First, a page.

Ray Rhodes, Jr. serves as founding pastor of Grace Community Church of Dawsonville, GA and as president of Nourished in the Word Ministries. Ray has long been a Spurgeon enthusiast, and his doctoral thesis focused on the marriage and spirituality of Charles and Susannah Spurgeon. He spoke with us today about what modern believers can learn from Charles & Susie Spurgeon’s marriage.
Ray, what was courtship like back in Victorian-era England in general? Was this the way it was in the socioeconomic stratum to which Charles and Susie belonged?
Courtships typically happened in the company of others. It was not common for a young man and a young lady to be all alone. There would be some sort of “coming out” occasion for girls, indicating that they were available for romance. The type of occasion was dependent on the income and status of their parents. For lower-income, middle-class girls such “coming out” was indicated by more discreet actions. Sally Mitchell says in Daily Life in Victorian England that such could include “putting up their hair, wearing long skirts, joining the adults for dinner, making calls with their mother, and taking part in their parents’ ordinary social life.”
Charles and Susie were middle-class—initially lower middle-class, I think. And it wasn’t until some years after their marriage that Charles’s success had made their circumstances much more comfortable and that they would have been considered upper-middle class.
But Charles and Susie’s courtship was unconventional. There is no mention of them not being allowed to be alone. After their engagement, Charles met Susie at her home each Monday night to edit his sermon from Sunday for publication, and she sat beside him—quietly. The parents were at home, but there is no mention that they were in the same room with the two. Towards the end of the week, Susie walked several miles from her home, and Charles took a train from near his church to meet at the Chrystal Palace for an afternoon rendezvous. Charles was not much concerned about Victorian conventionalities, and, it seems that he and Susie were sometimes together unchaperoned.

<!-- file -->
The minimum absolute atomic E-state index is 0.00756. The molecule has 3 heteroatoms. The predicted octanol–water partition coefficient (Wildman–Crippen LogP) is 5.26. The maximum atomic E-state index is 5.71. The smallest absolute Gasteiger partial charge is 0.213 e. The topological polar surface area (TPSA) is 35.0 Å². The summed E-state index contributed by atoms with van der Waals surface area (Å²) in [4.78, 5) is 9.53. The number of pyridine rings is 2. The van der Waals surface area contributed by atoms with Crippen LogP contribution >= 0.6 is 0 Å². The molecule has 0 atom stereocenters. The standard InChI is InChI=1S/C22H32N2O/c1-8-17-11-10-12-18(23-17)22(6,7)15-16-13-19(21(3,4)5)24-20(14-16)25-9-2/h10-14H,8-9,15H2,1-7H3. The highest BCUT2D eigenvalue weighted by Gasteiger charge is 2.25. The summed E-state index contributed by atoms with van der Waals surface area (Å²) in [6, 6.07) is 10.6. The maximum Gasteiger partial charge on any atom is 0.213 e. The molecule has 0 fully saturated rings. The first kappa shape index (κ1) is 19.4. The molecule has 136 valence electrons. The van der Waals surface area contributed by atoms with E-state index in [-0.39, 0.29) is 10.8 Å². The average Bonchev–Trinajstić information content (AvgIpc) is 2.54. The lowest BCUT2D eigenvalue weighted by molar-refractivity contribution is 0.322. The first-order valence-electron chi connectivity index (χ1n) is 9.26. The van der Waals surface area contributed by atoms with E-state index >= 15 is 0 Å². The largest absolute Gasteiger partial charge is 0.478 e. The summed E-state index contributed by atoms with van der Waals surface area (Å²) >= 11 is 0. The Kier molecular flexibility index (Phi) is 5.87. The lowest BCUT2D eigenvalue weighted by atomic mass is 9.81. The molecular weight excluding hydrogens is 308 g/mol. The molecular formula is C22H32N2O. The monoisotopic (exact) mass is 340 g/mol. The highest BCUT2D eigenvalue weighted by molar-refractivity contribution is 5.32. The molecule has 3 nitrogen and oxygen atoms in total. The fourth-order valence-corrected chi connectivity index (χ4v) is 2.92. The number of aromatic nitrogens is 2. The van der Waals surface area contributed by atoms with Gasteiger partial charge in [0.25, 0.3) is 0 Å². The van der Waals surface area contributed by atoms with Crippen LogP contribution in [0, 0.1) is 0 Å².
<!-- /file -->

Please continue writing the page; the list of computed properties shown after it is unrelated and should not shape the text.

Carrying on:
The Spurgeons’ lives and the world they lived in seem so far removed from the world we’re living in right now. What are some of the things you think we learn from their marriage that would help strengthen ours?
Well, there are several lessons we can learn from Charles and Susie.
First of all, they had a robust spirituality from the earliest days of their relationship. They both were seeking God via prayer, Scripture reading, and church services. Both served in the ministry of their church: Charles as the pastor and Susie by ministering to female baptismal candidates. Charles was also an ardent believer in family worship—gathering the entire household for Bible reading, a brief exposition of the text for the night, prayer, and hymn singing. When Charles was away from home, Susie led family worship. This is what we can do with our spouse.
Secondly, they knew how important it was to communicate. Charles and Susie talked to one another; they communicated both in their home and during their walks outside. For the first twelve years, they would travel together often, and such times were filled with a lot of conversation. Susie helped Charles prepare his sermons by reading sections from commentaries and other books to him, and Charles valued her opinion. For example, he would hand her a manuscript from a book he had written and ask for her thoughts. This is more than communication; they really enjoyed time together, however scarce that might be. They talked, cried, and laughed together.